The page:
Subsequently, Barrow demanded $5 million, the combined policy limits of American and RSUI. American then settled with Barrow for its policy limit of $1 million and received a release of American of all claims and a release of Amerseal from liability of damages in excess of $5 million, the combined available insurance limits of American and RSUI. Thereafter, RSUI negotiated a further settlement with Barrow for $2 million for a full release of Amerseal from all liability. RSUI claims that it settled with Barrow for $2 million rather than intervene the eve before trial because it was left with no discovery from American to support the defense of Amerseal.

On November 26, 2012, RSUI, excess insurance carrier, filed this action against American, the underlying carrier, as subrogee of the common insured, alleging bad faith failure to defend the common insured properly in the underlying suit by failing to investigate and to take appropriate defensive action that resulted in the increased settlement value of the case.

This Court granted American's summary judgment motion against RSUI on November 13, 2013 under the theory that a cognizable claim did not exist because there wasn't an adjudication of the excess judgment since RSUI entered into a settlement with the underlying plaintiff. See R. Doc. 42. The Court's opinion was appealed and the Fifth Circuit reversed and remanded the case, holding that under these circumstances, where an excess carrier alleges that a primary insurer in bad faith breached its duty to defend and caused exposure of the common insured to an increase in the settlement value of the case above the primary policy limits, which the excess insurer must satisfy, the excess insurer has a subrogated cause of action against the primary insurer. See R. Doc. 57.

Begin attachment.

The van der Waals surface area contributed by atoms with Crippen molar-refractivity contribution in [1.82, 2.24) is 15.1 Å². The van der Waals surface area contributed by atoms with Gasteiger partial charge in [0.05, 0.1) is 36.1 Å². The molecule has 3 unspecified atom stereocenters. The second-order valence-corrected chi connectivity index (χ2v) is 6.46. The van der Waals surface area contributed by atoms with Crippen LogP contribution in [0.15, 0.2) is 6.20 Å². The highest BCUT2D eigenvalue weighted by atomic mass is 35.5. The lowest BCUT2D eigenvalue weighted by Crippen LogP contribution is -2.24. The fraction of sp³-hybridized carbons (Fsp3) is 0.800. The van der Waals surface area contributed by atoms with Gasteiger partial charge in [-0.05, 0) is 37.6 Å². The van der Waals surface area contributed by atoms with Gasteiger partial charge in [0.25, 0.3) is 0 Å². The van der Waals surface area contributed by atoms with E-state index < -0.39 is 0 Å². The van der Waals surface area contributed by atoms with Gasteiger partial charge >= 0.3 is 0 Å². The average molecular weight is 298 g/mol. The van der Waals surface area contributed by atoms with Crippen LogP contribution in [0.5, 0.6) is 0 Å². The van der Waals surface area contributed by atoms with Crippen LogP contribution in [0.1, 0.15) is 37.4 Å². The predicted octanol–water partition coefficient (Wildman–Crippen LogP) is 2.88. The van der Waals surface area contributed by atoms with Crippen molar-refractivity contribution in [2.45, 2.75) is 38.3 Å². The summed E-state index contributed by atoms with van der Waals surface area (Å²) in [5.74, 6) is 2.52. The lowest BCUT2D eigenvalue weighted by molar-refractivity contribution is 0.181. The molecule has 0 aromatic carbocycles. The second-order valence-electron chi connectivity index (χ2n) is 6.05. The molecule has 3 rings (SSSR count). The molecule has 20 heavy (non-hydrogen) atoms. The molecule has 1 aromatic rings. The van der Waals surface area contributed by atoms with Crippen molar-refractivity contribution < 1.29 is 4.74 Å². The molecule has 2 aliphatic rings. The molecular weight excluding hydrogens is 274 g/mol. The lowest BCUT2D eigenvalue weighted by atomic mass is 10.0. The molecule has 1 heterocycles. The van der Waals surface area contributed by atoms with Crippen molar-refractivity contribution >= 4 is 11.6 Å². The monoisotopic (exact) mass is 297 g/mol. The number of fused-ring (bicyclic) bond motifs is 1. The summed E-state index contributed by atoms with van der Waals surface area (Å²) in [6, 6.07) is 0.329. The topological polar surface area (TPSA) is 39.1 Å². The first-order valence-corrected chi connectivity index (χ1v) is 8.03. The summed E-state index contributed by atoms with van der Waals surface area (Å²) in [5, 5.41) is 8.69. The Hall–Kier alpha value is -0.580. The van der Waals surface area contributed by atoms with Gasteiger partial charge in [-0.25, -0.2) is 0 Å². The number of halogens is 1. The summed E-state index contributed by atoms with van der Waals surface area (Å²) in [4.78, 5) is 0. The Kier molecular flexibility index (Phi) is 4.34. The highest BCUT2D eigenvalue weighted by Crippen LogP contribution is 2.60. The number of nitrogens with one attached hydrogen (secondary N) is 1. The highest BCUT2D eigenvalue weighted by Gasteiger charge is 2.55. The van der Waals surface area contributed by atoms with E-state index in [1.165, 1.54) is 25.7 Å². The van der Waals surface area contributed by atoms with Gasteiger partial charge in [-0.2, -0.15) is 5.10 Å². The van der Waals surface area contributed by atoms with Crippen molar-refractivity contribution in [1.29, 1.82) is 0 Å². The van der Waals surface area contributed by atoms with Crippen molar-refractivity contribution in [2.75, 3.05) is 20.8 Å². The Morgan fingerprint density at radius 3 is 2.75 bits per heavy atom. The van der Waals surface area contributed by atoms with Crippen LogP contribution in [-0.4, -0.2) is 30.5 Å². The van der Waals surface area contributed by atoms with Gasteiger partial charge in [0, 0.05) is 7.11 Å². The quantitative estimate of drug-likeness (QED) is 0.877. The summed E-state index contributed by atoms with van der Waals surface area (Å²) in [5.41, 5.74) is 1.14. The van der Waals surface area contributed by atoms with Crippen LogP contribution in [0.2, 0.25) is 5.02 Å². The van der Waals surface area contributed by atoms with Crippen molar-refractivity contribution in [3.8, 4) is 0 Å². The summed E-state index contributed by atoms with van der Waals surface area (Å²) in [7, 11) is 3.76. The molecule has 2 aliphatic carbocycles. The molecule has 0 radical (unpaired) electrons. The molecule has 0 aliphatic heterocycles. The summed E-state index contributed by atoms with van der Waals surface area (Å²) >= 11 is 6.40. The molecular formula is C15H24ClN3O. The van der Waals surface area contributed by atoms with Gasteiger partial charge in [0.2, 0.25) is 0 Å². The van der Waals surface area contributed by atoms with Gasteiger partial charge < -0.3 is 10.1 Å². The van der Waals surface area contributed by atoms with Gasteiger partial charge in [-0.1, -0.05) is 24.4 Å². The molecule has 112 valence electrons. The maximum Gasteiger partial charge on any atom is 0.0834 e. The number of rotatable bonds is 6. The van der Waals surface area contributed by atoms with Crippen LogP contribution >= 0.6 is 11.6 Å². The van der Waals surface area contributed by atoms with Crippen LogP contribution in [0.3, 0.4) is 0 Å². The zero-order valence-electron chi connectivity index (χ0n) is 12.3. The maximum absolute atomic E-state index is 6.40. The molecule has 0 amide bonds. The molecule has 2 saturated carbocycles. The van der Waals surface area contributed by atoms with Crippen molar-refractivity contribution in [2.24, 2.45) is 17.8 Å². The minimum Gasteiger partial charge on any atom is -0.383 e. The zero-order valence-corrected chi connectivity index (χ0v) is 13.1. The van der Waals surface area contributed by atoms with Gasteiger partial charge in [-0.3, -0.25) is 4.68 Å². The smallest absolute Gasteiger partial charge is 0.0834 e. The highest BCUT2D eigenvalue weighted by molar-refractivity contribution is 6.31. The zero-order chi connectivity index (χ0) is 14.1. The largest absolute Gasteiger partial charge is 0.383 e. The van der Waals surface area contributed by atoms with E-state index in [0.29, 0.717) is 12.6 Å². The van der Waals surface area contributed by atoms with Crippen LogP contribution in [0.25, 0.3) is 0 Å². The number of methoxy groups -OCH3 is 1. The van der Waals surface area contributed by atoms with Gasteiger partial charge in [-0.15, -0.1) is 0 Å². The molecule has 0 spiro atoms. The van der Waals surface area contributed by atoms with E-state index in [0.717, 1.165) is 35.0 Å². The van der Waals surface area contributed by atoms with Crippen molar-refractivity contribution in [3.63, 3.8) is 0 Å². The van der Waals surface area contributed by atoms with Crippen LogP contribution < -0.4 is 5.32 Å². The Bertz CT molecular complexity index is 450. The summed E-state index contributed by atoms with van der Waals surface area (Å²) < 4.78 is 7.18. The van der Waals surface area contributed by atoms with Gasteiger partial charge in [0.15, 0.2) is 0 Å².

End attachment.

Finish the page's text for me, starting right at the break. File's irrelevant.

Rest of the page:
After the action was remanded on October 21, 2014, a new Scheduling Order (R. Doc. 59) was entered on November 12, 2014, setting December 12, 2014 as the amendment deadline. RSUI filed the subject motion for leave to amend on December 12, 2014. See R. Doc. 65.

In the subject motion, RSUI seeks to amend its complaint to allege additional facts and to add statutory causes of action under Louisiana Revised Statute ("La. R.S.") Sections 22:1892 and 22:1973. See R. Doc. 65-1, at 2. RSUI claims that the additional facts[1] and causes of action only became known to it through preliminary discovery. See R. Doc. 65-2, at 2. RSUI further claims that the amendment will not result in undue prejudice to the opposing party, and that there has been no undue delay, bad faith, or dilatory motive on the part of RSUI. Id. at 1.